TALK TO ME Add To My Top 10
Lively Entertainment, Shallow Ideology, Obscene Language
Release Date: July 13, 2007
Audience: Older teenagers and adults
Runtime: 115 minutes
Distributor: Focus Features/NBC Universal/General Electric
Director: Kasi Lemmons
Writer: Michael Genet and Rick Famuyiwa
Address Comments To:James Schamus, President
Focus Features/Rogue Pictures
A Division of Universal Pictures
65 Bleecker St., 2nd Floor
New York, NY 10012
Phone: (212) 539-4000
Fax: (212) 539-4099
Don Cheadle stars in the movie as fast-talking ex-convict Ralph Waldo “Petey” Greene. Having met him in prison before Petey got out, Petey (with his boisterous girlfriend) approaches Dewey Hughes (played by Chiwetel Ejiofor), just promoted to Program Manager of WOL-AM, for a job.
Petey’s outgoing, sometimes annoying and obnoxious, attitude offends the white station owner and upsets Dewey. Later, however, Dewey challenges Petey at the pool room where Petey hangs out. Dewey recognizes Petey’s talent for public speaking, comedy and inspiring his black brothers and sisters. Against the station owner’s wishes, they cook up a scheme to give Petey a chance to show the audience he can attract. The scheme works, and Petey becomes the morning talk show host of a program where Petey raps in street lingo to the African American community about the day’s issues, from a liberal perspective.
Petey and Dewey become close friends. Dewey even becomes Petey’s personal manager. When, however, Dewey pushes Petey into doing television and standup comedy, Petey becomes depressed, starts drinking even more heavily and eventually rebels against Dewey’s more conservative notions of success and fame.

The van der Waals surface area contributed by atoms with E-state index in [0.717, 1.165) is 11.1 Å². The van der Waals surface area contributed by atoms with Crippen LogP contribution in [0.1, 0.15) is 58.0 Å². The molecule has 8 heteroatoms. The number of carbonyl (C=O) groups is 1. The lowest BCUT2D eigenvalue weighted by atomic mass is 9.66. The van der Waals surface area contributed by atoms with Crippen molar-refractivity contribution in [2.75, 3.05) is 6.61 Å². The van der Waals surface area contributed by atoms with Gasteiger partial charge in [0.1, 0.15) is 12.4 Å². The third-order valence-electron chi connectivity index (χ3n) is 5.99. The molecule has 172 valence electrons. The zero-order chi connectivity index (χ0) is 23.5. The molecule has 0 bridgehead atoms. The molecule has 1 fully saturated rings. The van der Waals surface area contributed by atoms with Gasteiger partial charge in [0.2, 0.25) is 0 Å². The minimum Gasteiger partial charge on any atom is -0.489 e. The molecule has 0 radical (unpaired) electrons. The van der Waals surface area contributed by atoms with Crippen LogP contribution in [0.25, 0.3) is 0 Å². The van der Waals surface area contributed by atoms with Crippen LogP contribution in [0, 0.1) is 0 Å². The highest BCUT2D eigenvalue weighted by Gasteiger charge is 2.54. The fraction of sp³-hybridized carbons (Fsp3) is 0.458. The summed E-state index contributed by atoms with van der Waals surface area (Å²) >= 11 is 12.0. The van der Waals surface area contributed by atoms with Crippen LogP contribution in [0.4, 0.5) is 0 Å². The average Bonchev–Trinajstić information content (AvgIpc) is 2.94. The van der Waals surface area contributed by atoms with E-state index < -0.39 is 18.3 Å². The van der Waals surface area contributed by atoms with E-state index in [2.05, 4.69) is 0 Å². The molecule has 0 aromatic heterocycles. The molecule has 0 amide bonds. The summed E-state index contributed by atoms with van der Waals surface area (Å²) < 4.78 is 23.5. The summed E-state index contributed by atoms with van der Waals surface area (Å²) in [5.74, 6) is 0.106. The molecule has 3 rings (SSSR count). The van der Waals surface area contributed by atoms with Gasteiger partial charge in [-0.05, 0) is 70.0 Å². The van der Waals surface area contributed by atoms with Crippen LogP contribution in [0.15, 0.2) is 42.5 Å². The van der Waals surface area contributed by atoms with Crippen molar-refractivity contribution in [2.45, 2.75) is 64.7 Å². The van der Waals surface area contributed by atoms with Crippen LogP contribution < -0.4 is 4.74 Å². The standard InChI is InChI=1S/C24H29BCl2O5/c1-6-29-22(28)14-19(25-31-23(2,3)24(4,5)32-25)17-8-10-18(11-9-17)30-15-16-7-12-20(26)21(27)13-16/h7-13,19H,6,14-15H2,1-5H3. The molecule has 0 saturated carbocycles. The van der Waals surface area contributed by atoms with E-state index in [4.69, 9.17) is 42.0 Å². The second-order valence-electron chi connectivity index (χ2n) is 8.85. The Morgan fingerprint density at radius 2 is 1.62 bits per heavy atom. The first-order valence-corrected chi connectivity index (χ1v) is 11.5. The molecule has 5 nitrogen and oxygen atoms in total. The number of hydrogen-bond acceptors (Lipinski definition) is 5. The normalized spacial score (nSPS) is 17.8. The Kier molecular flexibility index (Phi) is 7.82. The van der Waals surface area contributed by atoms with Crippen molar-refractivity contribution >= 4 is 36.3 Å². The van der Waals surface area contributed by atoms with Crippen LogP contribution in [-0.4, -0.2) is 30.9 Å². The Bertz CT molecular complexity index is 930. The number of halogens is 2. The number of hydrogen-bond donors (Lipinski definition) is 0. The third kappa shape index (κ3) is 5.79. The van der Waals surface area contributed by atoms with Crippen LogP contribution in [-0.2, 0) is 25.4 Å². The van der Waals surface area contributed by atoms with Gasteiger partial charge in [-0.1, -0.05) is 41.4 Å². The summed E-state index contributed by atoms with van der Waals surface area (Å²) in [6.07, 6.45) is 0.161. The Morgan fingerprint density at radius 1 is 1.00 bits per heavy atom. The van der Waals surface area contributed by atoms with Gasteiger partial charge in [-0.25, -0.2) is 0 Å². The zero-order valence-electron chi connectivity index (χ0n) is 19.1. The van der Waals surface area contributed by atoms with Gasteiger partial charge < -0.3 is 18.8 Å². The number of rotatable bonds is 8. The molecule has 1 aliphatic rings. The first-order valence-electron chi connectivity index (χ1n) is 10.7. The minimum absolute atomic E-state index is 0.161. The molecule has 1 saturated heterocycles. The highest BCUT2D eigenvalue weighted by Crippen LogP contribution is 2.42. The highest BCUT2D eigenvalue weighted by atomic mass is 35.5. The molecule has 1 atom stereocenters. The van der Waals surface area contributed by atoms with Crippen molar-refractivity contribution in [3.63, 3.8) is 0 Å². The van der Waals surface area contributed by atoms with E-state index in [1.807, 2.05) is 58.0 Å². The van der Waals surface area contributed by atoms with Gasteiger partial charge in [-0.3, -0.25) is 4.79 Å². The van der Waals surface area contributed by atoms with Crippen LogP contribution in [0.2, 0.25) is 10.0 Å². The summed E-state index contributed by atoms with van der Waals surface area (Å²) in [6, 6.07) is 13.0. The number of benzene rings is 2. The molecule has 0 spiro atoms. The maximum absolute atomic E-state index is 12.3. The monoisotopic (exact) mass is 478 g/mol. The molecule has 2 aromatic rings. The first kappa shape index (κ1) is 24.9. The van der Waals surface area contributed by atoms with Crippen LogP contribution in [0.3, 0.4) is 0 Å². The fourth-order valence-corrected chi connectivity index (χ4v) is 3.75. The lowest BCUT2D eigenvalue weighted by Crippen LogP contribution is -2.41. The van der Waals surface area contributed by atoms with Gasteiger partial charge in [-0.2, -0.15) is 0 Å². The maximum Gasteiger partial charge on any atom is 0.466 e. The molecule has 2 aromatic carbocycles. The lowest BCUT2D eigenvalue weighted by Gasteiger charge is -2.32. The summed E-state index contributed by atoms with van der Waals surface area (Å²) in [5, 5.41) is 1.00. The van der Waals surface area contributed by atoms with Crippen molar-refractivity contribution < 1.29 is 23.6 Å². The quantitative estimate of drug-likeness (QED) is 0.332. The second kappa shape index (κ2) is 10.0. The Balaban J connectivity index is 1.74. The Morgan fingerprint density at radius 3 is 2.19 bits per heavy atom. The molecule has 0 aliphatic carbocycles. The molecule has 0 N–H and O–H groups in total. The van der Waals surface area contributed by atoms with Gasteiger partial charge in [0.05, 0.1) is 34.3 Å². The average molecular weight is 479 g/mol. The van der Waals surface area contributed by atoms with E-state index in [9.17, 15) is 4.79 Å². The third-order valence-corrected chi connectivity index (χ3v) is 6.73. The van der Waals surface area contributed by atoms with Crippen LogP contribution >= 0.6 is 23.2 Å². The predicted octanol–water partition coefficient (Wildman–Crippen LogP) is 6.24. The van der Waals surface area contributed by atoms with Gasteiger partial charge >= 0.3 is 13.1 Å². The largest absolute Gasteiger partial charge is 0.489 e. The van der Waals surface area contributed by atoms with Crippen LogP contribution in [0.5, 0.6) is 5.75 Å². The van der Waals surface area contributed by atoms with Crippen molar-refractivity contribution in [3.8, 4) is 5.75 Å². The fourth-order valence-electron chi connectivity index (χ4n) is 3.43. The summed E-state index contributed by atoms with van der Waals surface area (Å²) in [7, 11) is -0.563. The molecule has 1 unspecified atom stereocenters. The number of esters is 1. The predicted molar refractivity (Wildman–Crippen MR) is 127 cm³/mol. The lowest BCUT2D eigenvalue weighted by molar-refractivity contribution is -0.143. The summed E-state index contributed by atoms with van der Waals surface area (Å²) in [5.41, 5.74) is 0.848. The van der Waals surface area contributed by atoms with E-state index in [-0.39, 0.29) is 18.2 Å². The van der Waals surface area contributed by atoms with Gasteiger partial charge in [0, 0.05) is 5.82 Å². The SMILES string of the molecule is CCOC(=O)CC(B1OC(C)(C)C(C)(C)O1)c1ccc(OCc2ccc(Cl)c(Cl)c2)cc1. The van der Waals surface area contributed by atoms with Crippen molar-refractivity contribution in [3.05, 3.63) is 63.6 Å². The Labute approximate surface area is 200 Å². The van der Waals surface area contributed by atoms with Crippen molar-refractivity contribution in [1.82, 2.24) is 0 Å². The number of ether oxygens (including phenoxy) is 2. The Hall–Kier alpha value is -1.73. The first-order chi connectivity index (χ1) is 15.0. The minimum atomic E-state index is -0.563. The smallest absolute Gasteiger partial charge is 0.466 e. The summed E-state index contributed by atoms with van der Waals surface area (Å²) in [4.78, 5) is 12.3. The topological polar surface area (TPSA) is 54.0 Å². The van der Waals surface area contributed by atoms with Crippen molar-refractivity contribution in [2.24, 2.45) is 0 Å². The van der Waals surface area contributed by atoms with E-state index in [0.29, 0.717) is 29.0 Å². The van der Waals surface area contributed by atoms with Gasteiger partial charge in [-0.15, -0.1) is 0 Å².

TALK TO ME is lively, funny and dramatic. What it lacks in profundity, it makes up for in entertainment, though the movie’s second half is slow and strained in parts. Also, the script does not always seem clear as to the root causes behind Petey’s objections to the way in which Dewey is managing Petey’s career. Despite these problems, Cheadle and Ejiofor are excellent as Petey and Dewey, and Taraji P. Henson almost steals the show, as Petey’s boisterous but caring girlfriend.
The movie handles the racial and social tensions of the 1960s from a liberal viewpoint. This also means that the movie contains lots of foul language (more than 150 obscenities and profanities), some off-color humor, and some sexual immorality (funny how so many liberal movies, especially ones with a secular perspective, have so much foul language and sexual immorality, as if they are trying to go out of their way to attack biblical values and Christian virtues).
The scenes surrounding the assassination of Civil Rights leader Martin Luther King in 1968 are powerful and emotional, but the movie doesn’t reveal the radical socialist beliefs that Dr. King eventually developed in his search for “social justice.” Thus, as with most movies from a liberal political perspective, TALK TO ME doesn’t deal with the real socio-political issues seriously. Consequently, the movie paradoxically abandons its own theme of “telling it like it is” for the typically shallow, and ultimately narrow and feebleminded, political ideology of the left.
Of course, if your political, philosophical or theological ideology blinds you to Truth, you become part of the problem, not the solution. Ultimately, only the Gospel of Jesus Christ and a traditional Christian approach to God’s Infallible Word, the Bible, can set you free from all political, philosophical and theological illusions. When that happens, you can then truly proclaim (to paraphrase Dr. King when he famously quoted a Christian Negro spiritual), "Free at last! Free at last! Thank God Almighty, I am free at last!"
TALK TO ME is lively, funny and dramatic, but the second half drags a little. Cheadle is excellent as Petey, but Taraji P. Henson almost steals the show, as Petey’s caring girlfriend. The movie handles the racial tensions of the 1960s from a liberal viewpoint. This means that the movie also contains lots of foul language, and some off-color humor and sexual elements.